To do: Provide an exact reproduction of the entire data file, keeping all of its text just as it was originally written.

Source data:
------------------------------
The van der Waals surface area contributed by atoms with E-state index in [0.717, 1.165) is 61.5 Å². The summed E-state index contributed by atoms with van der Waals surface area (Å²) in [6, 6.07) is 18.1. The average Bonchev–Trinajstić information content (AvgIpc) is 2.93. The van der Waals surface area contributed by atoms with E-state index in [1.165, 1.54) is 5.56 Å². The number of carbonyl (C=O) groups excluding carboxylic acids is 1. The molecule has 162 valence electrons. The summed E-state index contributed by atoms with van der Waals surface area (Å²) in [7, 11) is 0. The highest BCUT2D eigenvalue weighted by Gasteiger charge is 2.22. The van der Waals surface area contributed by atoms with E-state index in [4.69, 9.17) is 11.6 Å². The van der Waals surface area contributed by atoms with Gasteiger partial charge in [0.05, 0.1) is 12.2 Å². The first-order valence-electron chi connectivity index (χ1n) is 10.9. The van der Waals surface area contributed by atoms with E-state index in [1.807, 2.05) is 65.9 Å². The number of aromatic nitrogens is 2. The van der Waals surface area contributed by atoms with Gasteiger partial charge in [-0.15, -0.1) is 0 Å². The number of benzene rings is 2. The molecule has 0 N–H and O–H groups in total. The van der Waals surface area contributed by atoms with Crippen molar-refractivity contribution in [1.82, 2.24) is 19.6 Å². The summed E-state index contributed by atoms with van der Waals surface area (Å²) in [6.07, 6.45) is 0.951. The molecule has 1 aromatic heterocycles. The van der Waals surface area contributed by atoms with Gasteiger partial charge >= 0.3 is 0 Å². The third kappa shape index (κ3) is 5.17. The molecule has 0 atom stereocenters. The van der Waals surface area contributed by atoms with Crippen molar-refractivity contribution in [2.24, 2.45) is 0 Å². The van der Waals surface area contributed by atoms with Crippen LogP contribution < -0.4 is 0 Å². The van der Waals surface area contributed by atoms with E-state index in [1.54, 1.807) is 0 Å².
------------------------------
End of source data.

The van der Waals surface area contributed by atoms with E-state index in [0.717, 1.165) is 61.5 Å². The summed E-state index contributed by atoms with van der Waals surface area (Å²) in [6, 6.07) is 18.1. The average Bonchev–Trinajstić information content (AvgIpc) is 2.93. The van der Waals surface area contributed by atoms with E-state index in [1.165, 1.54) is 5.56 Å². The number of carbonyl (C=O) groups excluding carboxylic acids is 1. The molecule has 162 valence electrons. The summed E-state index contributed by atoms with van der Waals surface area (Å²) in [7, 11) is 0. The highest BCUT2D eigenvalue weighted by Gasteiger charge is 2.22. The van der Waals surface area contributed by atoms with E-state index in [4.69, 9.17) is 11.6 Å². The van der Waals surface area contributed by atoms with Gasteiger partial charge in [0.05, 0.1) is 12.2 Å². The first-order valence-electron chi connectivity index (χ1n) is 10.9. The van der Waals surface area contributed by atoms with E-state index in [1.807, 2.05) is 65.9 Å². The number of aromatic nitrogens is 2. The van der Waals surface area contributed by atoms with Gasteiger partial charge in [-0.15, -0.1) is 0 Å². The number of benzene rings is 2. The molecule has 0 N–H and O–H groups in total. The van der Waals surface area contributed by atoms with Crippen molar-refractivity contribution in [1.82, 2.24) is 19.6 Å². The summed E-state index contributed by atoms with van der Waals surface area (Å²) in [6.07, 6.45) is 0.951. The molecule has 1 aromatic heterocycles. The van der Waals surface area contributed by atoms with Gasteiger partial charge >= 0.3 is 0 Å². The third kappa shape index (κ3) is 5.17. The molecule has 0 atom stereocenters. The van der Waals surface area contributed by atoms with Crippen molar-refractivity contribution in [2.24, 2.45) is 0 Å². The van der Waals surface area contributed by atoms with Crippen LogP contribution < -0.4 is 0 Å². The van der Waals surface area contributed by atoms with E-state index in [1.54, 1.807) is 0 Å².